Heritage learning may sound complex, but it’s easy to understand. It’s actually where cultural heritage and pedagogical practice meet. Thus, when cultural heritage is used in a pedagogical setting, it’s actually heritage learning that we are referring to.
This differs from the traditional way of approaching history. Normally we want to learn something about the past – and that of course is also important – but at NCK we want to use the past as a tool in our learning process. For example, through applying a cultural heritage approach and a historical perspective we create a new context to inspire and develop different skills.
Primarily, NCK works with four different settings of heritage learning: museums, Archives, Arts and other cultural institutions. While there are differences between these settings – different objects and environments require different methods – they also have a lot of things in common. You could say that different practices represent different pathways into the field of heritage learning and the process of learning through cultural heritage. Primarly, heritage learning is hands on and NCK works with pedagogical experiements in order to develop new methods.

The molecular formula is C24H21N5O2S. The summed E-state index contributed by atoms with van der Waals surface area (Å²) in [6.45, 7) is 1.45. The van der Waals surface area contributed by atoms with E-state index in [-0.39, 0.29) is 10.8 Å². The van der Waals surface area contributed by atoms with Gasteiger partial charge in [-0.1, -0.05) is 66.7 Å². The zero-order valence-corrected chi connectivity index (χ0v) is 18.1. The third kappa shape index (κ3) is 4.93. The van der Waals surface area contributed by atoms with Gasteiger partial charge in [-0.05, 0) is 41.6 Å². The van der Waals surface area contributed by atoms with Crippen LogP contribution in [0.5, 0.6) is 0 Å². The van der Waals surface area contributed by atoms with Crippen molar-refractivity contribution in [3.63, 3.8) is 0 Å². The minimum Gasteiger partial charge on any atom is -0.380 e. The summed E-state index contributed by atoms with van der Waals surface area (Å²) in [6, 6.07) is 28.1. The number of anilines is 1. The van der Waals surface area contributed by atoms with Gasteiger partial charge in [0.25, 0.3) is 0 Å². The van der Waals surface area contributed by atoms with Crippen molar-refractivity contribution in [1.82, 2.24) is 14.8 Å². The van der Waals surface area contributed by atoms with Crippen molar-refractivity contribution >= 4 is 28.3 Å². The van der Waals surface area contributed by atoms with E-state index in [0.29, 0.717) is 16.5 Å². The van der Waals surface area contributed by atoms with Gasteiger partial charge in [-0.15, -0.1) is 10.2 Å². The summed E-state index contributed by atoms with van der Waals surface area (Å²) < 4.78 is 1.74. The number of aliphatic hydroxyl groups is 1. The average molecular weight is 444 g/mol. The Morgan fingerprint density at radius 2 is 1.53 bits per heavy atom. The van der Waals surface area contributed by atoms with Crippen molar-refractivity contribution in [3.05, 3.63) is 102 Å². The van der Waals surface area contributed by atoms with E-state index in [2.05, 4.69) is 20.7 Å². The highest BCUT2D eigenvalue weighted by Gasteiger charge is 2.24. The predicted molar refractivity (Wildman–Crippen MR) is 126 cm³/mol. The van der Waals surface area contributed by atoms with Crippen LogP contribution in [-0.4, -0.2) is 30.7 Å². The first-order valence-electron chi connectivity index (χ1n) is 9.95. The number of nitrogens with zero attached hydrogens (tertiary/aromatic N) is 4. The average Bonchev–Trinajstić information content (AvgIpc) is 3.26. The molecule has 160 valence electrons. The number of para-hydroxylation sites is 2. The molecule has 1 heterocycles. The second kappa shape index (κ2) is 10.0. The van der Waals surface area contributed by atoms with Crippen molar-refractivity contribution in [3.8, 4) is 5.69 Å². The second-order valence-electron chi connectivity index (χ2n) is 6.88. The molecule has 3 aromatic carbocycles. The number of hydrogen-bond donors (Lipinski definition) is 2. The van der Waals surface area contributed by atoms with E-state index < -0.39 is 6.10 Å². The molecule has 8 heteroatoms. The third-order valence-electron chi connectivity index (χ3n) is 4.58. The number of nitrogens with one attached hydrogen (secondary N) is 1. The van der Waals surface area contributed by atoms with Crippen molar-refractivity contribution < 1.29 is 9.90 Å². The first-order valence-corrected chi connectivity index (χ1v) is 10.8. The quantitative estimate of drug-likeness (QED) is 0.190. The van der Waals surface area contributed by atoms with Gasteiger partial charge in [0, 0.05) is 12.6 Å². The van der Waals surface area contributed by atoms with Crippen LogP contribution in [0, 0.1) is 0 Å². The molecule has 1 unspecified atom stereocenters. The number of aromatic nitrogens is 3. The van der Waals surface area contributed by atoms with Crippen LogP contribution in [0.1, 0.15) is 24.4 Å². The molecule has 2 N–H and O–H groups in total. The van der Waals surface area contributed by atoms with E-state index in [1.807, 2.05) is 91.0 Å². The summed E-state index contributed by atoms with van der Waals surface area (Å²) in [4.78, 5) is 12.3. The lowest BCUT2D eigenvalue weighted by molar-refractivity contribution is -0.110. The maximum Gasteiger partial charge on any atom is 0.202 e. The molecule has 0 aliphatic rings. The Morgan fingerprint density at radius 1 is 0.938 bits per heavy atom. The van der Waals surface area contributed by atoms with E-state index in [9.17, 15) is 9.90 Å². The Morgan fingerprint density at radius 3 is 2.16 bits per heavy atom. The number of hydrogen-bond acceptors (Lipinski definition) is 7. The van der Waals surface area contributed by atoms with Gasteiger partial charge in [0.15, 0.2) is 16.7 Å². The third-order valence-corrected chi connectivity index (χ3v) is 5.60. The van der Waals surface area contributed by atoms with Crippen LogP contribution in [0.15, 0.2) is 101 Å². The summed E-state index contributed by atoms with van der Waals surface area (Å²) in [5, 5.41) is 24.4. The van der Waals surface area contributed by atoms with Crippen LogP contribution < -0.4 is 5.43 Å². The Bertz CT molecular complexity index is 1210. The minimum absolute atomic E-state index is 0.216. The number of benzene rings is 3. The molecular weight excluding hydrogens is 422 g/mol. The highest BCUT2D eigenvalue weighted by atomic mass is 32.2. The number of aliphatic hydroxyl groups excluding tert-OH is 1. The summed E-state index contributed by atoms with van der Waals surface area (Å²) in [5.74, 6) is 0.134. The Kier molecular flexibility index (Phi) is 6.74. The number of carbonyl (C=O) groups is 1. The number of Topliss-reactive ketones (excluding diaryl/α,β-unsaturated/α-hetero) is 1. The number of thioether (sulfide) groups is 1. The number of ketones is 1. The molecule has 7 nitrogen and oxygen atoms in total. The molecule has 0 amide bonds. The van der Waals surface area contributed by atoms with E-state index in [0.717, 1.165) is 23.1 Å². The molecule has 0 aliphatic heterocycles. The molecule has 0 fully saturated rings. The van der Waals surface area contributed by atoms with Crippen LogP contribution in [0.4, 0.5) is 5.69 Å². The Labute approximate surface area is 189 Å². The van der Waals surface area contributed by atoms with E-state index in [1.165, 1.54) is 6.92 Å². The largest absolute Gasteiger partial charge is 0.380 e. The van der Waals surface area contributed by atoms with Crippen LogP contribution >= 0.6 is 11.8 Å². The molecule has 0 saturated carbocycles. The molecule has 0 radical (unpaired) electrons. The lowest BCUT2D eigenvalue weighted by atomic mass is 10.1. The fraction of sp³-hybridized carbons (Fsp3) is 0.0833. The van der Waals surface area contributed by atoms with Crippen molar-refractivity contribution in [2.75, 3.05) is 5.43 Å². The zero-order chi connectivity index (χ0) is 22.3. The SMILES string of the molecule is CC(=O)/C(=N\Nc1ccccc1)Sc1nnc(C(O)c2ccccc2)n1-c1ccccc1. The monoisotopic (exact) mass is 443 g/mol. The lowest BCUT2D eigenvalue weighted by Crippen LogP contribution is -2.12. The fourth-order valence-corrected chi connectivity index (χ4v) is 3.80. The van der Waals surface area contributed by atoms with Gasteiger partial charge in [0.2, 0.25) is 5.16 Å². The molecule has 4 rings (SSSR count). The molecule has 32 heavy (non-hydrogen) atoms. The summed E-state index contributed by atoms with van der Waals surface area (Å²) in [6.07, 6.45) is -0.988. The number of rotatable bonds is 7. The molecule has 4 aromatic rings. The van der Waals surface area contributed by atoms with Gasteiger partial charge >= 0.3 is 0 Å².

Within a broader context we also seek to strengthen the field of heritage learning in the cultural heritage sector and society as a whole. Consequently, we work with policy development and connect heritage learning to social visions of lifelong learning and active ageing.
In a political context we use heritage learning to promote social inclusiveness and regional development. Lastly, NCK also carries out and supports the conduct of heritage learning research.